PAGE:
Full Disclosure shuts down

In a move that I'm still trying to comprehend, it appears that the Full Disclosure mailing list is closing up shop. After a run that started in 2002 the owners of the list have decided to hang up their spurs. 

This was all due to the complaints of a particular security researcher. As a result it seems that time has now run out.

From Full Disclosure:

From: John Cartwright <johnc () grok org uk>

Date: Wed, 19 Mar 2014 10:30:15 +0000



When Len and I created the Full-Disclosure list way back in July 2002,

we knew that we'd have our fair share of legal troubles along the way.  

We were right.  To date we've had all sorts of requests to delete 

things, requests not to delete things, and a variety of legal threats 

both valid or otherwise.  However, I always assumed that the turning 

point would be a sweeping request for large-scale deletion of 

information that some vendor or other had taken exception to.


I never imagined that request might come from a researcher within the 

'community' itself (and I use that word loosely in modern times).  But 

today, having spent a fair amount of time dealing with complaints from 

a particular individual (who shall remain nameless) I realised that 

I'm done.  The list has had its fair share of trolling, flooding, 

furry porn, fake exploits and DoS attacks over the years, but none of 

those things really affected the integrity of the list itself.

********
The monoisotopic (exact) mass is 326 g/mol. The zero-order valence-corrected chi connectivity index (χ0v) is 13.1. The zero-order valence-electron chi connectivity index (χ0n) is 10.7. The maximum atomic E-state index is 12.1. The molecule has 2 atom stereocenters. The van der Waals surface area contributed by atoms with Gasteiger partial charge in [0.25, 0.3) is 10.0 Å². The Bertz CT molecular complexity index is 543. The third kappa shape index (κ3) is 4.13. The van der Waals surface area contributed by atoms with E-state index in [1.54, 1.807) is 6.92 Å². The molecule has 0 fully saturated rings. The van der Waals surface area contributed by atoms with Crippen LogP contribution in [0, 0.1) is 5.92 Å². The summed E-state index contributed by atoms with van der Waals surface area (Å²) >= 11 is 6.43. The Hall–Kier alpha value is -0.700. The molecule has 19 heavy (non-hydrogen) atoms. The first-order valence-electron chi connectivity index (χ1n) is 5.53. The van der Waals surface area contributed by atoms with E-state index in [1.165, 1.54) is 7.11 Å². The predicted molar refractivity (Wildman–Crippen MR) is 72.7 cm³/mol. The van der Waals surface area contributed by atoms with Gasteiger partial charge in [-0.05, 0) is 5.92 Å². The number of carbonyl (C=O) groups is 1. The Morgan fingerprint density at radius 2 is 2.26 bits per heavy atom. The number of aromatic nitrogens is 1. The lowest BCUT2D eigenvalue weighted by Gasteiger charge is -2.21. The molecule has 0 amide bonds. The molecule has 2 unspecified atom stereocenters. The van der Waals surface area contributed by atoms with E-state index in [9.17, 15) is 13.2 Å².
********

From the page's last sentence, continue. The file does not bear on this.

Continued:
However, taking a virtual hatchet to the list archives on the whim of 

an individual just doesn't feel right.  That 'one of our own' would 

undermine the efforts of the last 12 years is really the straw that 

broke the camel's back.


I'm not willing to fight this fight any longer.  It's getting harder 

to operate an open forum in today's legal climate, let alone a 

security-related one.  There is no honour amongst hackers any more.  

There is no real community.  There is precious little skill.  The 

entire security game is becoming more and more regulated.  This is all 

a sign of things to come, and a reflection on the sad state of an 

industry that should never have become an industry.


I'm suspending service indefinitely.  Thanks for playing.



- John

If this does turn out to be accurate it is a sad day for the security community.

(Image used under CC from fa11ing_away)

New! Download the State of Cybercrime 2017 report